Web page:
The key revisions
The key revisions contained in Mr. Justice Cobb’s proposed draft of the revised PD 12 J are:
1. The presumption of contact contained in s.1(2A) of the Children Act 1989 (amended by the 2014 Act) is stated as: ‘a court, is as respects each parent to presume, unless the contrary is shown, that that involvement of that parent in the life of the child concerned will further the child’s welfare’. ‘Involvement’ is defined as ‘involvement of some kind’ which includes both direct and indirect contact, ‘but not any particular division of a child’s time’. This presumption applies when the court are considering making, varying or discharging any s.8 order or SGO, which is opposed (S.1(4)) or an order for PR (s.1(7)). The word ‘parent’ is defined for the purposes of applying the s.1(2A) presumption as only coming within that definition if: ‘that parent can be involved in the child’s life in a way that does not put the child at risk of suffering harm’. It is presumed that they are such ‘unless there is some evidence before the court in the particular proceedings to suggest that involvement of that parent in the child’s life would put the child at risk of suffering harm whatever the form of the involvement’ (S.1(6)).
This presumption is explicitly displaced. This is the biggest change made. The concerns which had been raised were that s.1(2)A effectively required the courts to allow ‘contact at all costs’ in all cases without a proper evaluation of the risk of harm from domestic abuse. So under the proposed draft where the involvement of a parent in a child’s life would place the other parent at risk of suffering harm from abuse, the presumption would be displaced (Paragraph 4).
The original provision, as can be seen, already allowed for that presumption to be displaced if the absent parent’s involvement in the child’s life put the child at risk of suffering harm. It did make a presumption though that the parent’s involvement in the child’s life did not put the child at risk of suffering harm, unless there was evidence before the court to suggest the involvement (in whatever form) put the child at risk of harm.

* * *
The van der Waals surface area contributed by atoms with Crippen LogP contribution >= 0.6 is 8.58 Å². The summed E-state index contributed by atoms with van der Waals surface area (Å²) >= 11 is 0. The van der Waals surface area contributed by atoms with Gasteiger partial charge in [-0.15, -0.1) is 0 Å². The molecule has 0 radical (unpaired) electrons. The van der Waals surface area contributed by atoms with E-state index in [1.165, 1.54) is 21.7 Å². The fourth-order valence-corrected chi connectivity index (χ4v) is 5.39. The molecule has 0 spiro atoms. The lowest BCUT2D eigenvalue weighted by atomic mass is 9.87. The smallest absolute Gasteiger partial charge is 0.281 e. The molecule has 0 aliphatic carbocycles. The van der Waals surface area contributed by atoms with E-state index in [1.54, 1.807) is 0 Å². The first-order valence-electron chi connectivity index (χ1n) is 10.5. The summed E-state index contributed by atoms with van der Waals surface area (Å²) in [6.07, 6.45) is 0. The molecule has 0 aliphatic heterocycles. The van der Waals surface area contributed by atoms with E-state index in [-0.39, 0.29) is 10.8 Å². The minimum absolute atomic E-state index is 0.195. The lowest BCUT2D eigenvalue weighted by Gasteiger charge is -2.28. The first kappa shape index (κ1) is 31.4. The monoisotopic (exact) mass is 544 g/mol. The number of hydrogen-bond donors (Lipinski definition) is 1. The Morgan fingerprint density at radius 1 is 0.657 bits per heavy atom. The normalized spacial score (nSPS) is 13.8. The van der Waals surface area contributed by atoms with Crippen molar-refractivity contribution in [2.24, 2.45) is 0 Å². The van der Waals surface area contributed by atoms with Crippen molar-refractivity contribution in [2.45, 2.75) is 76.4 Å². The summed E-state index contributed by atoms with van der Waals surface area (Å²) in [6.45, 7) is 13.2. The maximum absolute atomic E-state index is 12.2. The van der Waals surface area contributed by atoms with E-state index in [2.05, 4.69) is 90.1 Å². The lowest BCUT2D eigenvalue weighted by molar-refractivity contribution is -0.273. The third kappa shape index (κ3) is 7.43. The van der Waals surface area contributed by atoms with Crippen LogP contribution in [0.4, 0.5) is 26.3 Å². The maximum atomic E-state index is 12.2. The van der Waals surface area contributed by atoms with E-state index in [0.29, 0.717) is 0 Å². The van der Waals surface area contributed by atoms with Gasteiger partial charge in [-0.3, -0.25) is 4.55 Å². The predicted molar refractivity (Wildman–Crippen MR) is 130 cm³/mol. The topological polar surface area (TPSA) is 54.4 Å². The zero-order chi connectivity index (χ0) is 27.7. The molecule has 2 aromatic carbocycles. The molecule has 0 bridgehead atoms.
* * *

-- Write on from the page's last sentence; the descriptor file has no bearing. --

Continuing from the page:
The new proposed provision says exactly the same thing, but makes it more explicit. However, it does two new things, it includes the other parent, so that it is not just the child the court is to consider, as previously, but also the parent with care of the child, so the court must consider any risk of suffering harm to the child or parent. Secondly, it expands on the definition of harm and is more specific in that refers to ‘harm arising from domestic violence or abuse’ rather than just ‘harm’ as previously. If this test is met, the presumption will be displaced.
2. A requirement that the court is to ensure that the court process is not being used as a means in itself to perpetuate coercion, control or harassment by an abusive parent. (Paragraph 6). This brings the PD into line with the new offence of ‘coercion’ introduced by the Serious Crime Act 2015 and which came into force in December 2015. It also says that ‘the court must be satisfied that any contact ordered with a parent who has perpetrated violence or abuse does not expose the child and/or other parent to the risk of harm arising from domestic violence or abuse and is in the best interests of the child’. This is very similar to the existing Practice Direction. Indeed the wording is the same save that rather than referring to ‘harm arising from domestic abuse’ it simply says ‘risk of harm’. (This is an amendment made throughout the Practice Direction.) It also makes it clearer by the addition of the word ‘either’ that neither the child nor the parent that must be exposed to the harm.
It does significantly also expand the current Practice Direction though, to specifically ensure that the court process itself is not used as a means of coercion, control or harassment.
3. The courts are to consider more carefully the waiting arrangements at court prior to the hearing and arrangements for entering and exiting the court building (Paragraph 10). This is also largely already contained in the current PD 12 J although the new provision gives specific arrangements the court must consider. The evidence presented to and considered by Mr. Justice Cobb included Women’s Aid reports (from a survey in 2015) that 55% of women who had been to the family courts had no access to any special measures. Astonishingly 39% were physically abused by their former partner in the family court. I was shocked to see this in the report. In addition, the APPG report spoke of women commonly being followed, stalked, harassed and further traumatised after leaving court (I have seen plenty of evidence of that myself, unfortunately).
4. Further protection for the alleged victim of abuse from being cross-examined by an alleged unrepresented perpetrator (paragraph 28). This has been widely reported in the press and appears to be the main element picked up by the Media generally.